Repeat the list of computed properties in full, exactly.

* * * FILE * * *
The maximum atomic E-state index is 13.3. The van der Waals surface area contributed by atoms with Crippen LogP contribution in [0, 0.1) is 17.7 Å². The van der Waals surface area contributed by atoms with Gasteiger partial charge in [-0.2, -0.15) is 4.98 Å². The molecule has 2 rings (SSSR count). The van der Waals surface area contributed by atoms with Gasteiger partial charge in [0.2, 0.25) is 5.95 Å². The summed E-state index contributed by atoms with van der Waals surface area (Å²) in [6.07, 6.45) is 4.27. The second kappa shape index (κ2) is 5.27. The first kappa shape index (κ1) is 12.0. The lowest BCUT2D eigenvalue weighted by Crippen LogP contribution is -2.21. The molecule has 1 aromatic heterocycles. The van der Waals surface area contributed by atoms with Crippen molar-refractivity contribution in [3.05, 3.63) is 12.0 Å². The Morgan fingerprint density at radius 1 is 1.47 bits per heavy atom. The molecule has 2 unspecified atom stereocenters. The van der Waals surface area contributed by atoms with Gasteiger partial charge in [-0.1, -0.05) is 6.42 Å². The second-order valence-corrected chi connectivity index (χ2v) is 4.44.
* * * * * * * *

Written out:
The maximum atomic E-state index is 13.3. The van der Waals surface area contributed by atoms with Crippen LogP contribution in [0, 0.1) is 17.7 Å². The van der Waals surface area contributed by atoms with Gasteiger partial charge in [-0.2, -0.15) is 4.98 Å². The molecule has 2 rings (SSSR count). The van der Waals surface area contributed by atoms with Gasteiger partial charge in [0.2, 0.25) is 5.95 Å². The summed E-state index contributed by atoms with van der Waals surface area (Å²) in [6.07, 6.45) is 4.27. The second kappa shape index (κ2) is 5.27. The first kappa shape index (κ1) is 12.0. The lowest BCUT2D eigenvalue weighted by Crippen LogP contribution is -2.21. The molecule has 1 aromatic heterocycles. The van der Waals surface area contributed by atoms with Crippen molar-refractivity contribution in [3.05, 3.63) is 12.0 Å². The Morgan fingerprint density at radius 1 is 1.47 bits per heavy atom. The molecule has 2 unspecified atom stereocenters. The van der Waals surface area contributed by atoms with Gasteiger partial charge in [-0.1, -0.05) is 6.42 Å². The second-order valence-corrected chi connectivity index (χ2v) is 4.44.